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Orchestra bow uniformity?

Discussion in 'Orchestral Technique [DB]' started by Anton Avis, Apr 26, 2018.


  1. Anton Avis

    Anton Avis

    Dec 13, 2016
    I recently heard that some orchestras demand a French or German bow. I've even heard that some German orchestras only accept people who use German bows. Is this true?
     
  2. Lee Moses

    Lee Moses

    Apr 2, 2013
    Tennessee
    Look at clips of the Berlin or Vienna Philharmonic. I don't see anyone there playing French. Whether or not it's written policy, I think it's understood that if you want to play in those orchestras, you play German (plus, be ridiculously virtuosic and driven).

    I don't recall hearing of an orchestra that demands French bows, but there may be somewhere.
     
  3. Yes, but it's rarely stated as an official requirement. The vast majority of German orchestras are still using German bows exclusively, but they all have differing opinions about french bow applicants. Some will refuse them automatically, some might require the player to learn the German system upon employment, and some are even open to having a mixed section. If you are indeed a french bow player looking to audition in Germany, I would strongly suggest asking members of the bass sections directly about it. Most of them will tell you to forget it.

    There are a few mixed sections in Germany, but not many. It's usually because a principal player decided to switch after securing tenure.

    Most American orchestras once had a similar attitude. Orchestras like Philadelphia and Boston were all-French, while New York was all-German. As screened auditions became the norm (beginning around the 1970's -- incidentally, the same point when the number of women in orchestras blew up), it became more and more difficult to sort players in such a superficial manner. By now, nearly every major orchestra in the US is mixed.

    Many, if not most, German orchestras still hold un-screened auditions.

    Bienvenue en France.
     
  4. Neil Pye

    Neil Pye

    Apr 13, 2016
    Horsham, UK
    Most good audition panels will have at least one member who can hear the difference, especially in excerpts, so I doubt that screened auditions will have made much difference, to be honest. There may well be no explicit demand these days, although I think the Berlin Phil still makes it pretty clear, but there will be internal pressure to maintain one or the other in most cases. Given the number of eminently qualified players auditioning, most European orchestras can pick who they want for whatever reasons they want.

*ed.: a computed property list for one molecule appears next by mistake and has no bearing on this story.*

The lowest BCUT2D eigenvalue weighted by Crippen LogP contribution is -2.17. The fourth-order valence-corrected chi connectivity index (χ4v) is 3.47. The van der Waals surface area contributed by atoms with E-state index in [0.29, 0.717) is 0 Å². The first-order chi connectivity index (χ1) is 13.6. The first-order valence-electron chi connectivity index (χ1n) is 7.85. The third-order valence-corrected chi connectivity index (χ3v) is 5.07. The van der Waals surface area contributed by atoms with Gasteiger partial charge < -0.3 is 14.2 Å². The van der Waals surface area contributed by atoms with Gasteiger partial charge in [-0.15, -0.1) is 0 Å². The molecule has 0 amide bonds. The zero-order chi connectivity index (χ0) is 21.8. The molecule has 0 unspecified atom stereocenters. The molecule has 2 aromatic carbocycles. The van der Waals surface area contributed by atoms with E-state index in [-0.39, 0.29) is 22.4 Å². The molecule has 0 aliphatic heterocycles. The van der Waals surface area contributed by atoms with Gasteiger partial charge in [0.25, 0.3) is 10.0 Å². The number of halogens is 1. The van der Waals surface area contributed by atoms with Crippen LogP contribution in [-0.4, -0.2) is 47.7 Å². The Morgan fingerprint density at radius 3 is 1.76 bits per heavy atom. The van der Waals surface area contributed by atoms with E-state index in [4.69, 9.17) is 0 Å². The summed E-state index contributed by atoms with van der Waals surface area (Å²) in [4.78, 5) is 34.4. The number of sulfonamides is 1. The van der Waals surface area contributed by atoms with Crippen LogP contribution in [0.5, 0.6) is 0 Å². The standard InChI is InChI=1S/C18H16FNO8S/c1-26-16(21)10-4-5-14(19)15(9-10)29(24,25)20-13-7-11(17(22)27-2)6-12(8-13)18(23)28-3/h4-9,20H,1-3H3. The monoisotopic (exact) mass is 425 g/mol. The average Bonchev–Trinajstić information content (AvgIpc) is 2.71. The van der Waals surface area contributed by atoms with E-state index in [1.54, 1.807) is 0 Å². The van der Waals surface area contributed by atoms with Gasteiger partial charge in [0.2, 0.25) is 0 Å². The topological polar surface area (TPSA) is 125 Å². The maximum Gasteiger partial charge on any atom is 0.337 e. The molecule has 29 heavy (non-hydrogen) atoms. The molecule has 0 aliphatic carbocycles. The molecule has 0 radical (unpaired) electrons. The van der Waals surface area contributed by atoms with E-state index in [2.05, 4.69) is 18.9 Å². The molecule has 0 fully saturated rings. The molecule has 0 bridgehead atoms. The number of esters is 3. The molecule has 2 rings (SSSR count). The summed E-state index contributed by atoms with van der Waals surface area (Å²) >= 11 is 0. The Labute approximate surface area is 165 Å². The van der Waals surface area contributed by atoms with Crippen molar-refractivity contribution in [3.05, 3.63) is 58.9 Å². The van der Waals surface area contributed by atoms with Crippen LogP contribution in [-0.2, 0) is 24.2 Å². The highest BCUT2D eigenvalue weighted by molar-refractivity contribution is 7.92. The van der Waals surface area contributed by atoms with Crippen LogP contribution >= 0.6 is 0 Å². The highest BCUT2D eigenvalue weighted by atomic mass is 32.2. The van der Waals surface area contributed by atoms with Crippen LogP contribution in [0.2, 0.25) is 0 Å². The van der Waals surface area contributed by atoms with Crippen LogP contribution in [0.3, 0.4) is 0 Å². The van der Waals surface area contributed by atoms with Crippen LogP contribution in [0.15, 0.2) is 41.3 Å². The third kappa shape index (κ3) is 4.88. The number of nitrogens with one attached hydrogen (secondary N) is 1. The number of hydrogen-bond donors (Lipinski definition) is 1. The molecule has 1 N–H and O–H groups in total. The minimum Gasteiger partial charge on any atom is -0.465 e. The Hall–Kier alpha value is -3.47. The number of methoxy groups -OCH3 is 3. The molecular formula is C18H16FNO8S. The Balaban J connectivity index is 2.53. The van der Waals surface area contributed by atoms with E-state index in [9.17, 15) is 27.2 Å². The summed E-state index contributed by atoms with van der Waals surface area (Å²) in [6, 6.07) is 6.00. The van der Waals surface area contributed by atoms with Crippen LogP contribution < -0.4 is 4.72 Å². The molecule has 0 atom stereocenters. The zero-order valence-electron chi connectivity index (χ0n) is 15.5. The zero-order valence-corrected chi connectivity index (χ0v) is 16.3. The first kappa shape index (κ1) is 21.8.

5. wathaet

    wathaet

    May 27, 2007
    And you come to this conclusion how exactly?
     
  6. Neil Pye

    Neil Pye

    Apr 13, 2016
    Horsham, UK
    Well, if I can hear the difference, a real musician will definitely be able to
     
  7. Neil Pye

    Neil Pye

    Apr 13, 2016
    Horsham, UK
    And the real point I was making was that orchestras these days have so much choice, with so many great players auditioning, that they can choose whoever they want for whatever reason they want. Screened auditions will make no odds.
     
  8. wathaet

    wathaet

    May 27, 2007
    I assure you, this is not the case when you are listening to job-ready players in an audition situation. You CAN, at times, hear if someone is going all out german-school or one of several old school US ways of playing, but a BSO off stroke does not always equal a french bow. Plus behind a screen sitting in a hall, you tend to hear less fine detail.

    Paul made an excellent point about the correlation between the screen and when you starded to see a lot more women getting hired. I can say from personal experience that the screen matters in this regard even in these days.
     
    Last edited: May 1, 2018
  9. If I can tell what kind of bow is behind the screen, I don’t want that player in my section. The best players have better control than that.
     
  10. wathaet

    wathaet

    May 27, 2007
    Precisely
     
  11. Neil Pye

    Neil Pye

    Apr 13, 2016
    Horsham, UK
    With respect, I don't think it's a control issue. I think a German bow just sounds different
     
  12. Depends on the stick. My German Seifert cranks on the E string as well or better than my French Prochownik.
     

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